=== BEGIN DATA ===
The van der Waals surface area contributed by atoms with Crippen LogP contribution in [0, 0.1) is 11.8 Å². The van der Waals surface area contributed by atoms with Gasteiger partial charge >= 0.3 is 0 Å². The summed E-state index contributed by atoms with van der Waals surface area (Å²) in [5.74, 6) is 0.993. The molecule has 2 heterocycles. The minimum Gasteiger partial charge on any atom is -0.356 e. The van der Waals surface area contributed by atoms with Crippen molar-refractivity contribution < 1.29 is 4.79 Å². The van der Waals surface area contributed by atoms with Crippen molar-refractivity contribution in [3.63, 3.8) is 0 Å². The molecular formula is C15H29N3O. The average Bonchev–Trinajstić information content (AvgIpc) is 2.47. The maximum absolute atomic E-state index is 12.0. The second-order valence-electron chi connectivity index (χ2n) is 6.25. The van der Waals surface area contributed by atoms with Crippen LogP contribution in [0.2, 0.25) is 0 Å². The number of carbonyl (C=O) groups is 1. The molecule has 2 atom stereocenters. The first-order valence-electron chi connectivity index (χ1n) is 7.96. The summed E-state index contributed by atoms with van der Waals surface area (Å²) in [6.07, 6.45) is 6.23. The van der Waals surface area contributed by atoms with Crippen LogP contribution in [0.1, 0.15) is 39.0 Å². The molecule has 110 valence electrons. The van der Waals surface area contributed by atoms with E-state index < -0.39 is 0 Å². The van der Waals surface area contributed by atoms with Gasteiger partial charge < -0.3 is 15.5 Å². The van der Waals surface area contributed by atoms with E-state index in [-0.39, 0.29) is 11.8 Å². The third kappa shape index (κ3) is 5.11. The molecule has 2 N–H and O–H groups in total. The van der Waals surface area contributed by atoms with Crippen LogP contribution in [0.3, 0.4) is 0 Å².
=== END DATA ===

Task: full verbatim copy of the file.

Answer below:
The van der Waals surface area contributed by atoms with Crippen LogP contribution in [0, 0.1) is 11.8 Å². The van der Waals surface area contributed by atoms with Gasteiger partial charge >= 0.3 is 0 Å². The summed E-state index contributed by atoms with van der Waals surface area (Å²) in [5.74, 6) is 0.993. The molecule has 2 heterocycles. The minimum Gasteiger partial charge on any atom is -0.356 e. The van der Waals surface area contributed by atoms with Crippen molar-refractivity contribution < 1.29 is 4.79 Å². The van der Waals surface area contributed by atoms with Crippen molar-refractivity contribution in [3.63, 3.8) is 0 Å². The molecular formula is C15H29N3O. The average Bonchev–Trinajstić information content (AvgIpc) is 2.47. The maximum absolute atomic E-state index is 12.0. The second-order valence-electron chi connectivity index (χ2n) is 6.25. The van der Waals surface area contributed by atoms with Crippen LogP contribution in [0.2, 0.25) is 0 Å². The number of carbonyl (C=O) groups is 1. The molecule has 2 atom stereocenters. The first-order valence-electron chi connectivity index (χ1n) is 7.96. The summed E-state index contributed by atoms with van der Waals surface area (Å²) in [6.07, 6.45) is 6.23. The van der Waals surface area contributed by atoms with Crippen LogP contribution in [0.1, 0.15) is 39.0 Å². The molecule has 110 valence electrons. The van der Waals surface area contributed by atoms with E-state index < -0.39 is 0 Å². The van der Waals surface area contributed by atoms with Gasteiger partial charge < -0.3 is 15.5 Å². The van der Waals surface area contributed by atoms with E-state index in [-0.39, 0.29) is 11.8 Å². The third kappa shape index (κ3) is 5.11. The molecule has 2 N–H and O–H groups in total. The van der Waals surface area contributed by atoms with Crippen LogP contribution in [0.3, 0.4) is 0 Å².